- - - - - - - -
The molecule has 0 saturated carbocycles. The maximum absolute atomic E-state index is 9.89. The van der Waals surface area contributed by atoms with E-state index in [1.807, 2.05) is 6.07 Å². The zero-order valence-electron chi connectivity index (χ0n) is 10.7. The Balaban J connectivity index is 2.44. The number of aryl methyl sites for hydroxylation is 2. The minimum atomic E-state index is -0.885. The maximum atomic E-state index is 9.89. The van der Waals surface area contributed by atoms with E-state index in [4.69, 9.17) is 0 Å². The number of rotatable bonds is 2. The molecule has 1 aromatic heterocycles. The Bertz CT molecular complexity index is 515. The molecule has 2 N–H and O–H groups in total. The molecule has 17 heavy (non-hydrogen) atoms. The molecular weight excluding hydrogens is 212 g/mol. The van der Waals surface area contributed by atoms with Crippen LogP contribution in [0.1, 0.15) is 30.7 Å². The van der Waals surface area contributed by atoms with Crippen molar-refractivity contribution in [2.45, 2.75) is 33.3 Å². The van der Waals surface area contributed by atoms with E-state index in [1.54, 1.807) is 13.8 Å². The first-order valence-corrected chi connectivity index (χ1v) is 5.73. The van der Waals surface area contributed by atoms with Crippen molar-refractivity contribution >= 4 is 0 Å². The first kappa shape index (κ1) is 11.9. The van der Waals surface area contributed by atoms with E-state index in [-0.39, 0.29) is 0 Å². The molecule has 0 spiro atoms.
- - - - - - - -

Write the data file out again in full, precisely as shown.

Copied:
The molecule has 0 saturated carbocycles. The maximum absolute atomic E-state index is 9.89. The van der Waals surface area contributed by atoms with E-state index in [1.807, 2.05) is 6.07 Å². The zero-order valence-electron chi connectivity index (χ0n) is 10.7. The Balaban J connectivity index is 2.44. The number of aryl methyl sites for hydroxylation is 2. The minimum atomic E-state index is -0.885. The maximum atomic E-state index is 9.89. The van der Waals surface area contributed by atoms with E-state index in [4.69, 9.17) is 0 Å². The number of rotatable bonds is 2. The molecule has 1 aromatic heterocycles. The Bertz CT molecular complexity index is 515. The molecule has 2 N–H and O–H groups in total. The molecule has 17 heavy (non-hydrogen) atoms. The molecular weight excluding hydrogens is 212 g/mol. The van der Waals surface area contributed by atoms with Crippen LogP contribution in [0.1, 0.15) is 30.7 Å². The van der Waals surface area contributed by atoms with Crippen molar-refractivity contribution in [2.45, 2.75) is 33.3 Å². The van der Waals surface area contributed by atoms with E-state index in [1.54, 1.807) is 13.8 Å². The first-order valence-corrected chi connectivity index (χ1v) is 5.73. The van der Waals surface area contributed by atoms with Crippen molar-refractivity contribution >= 4 is 0 Å². The first kappa shape index (κ1) is 11.9. The van der Waals surface area contributed by atoms with E-state index in [-0.39, 0.29) is 0 Å². The molecule has 0 spiro atoms.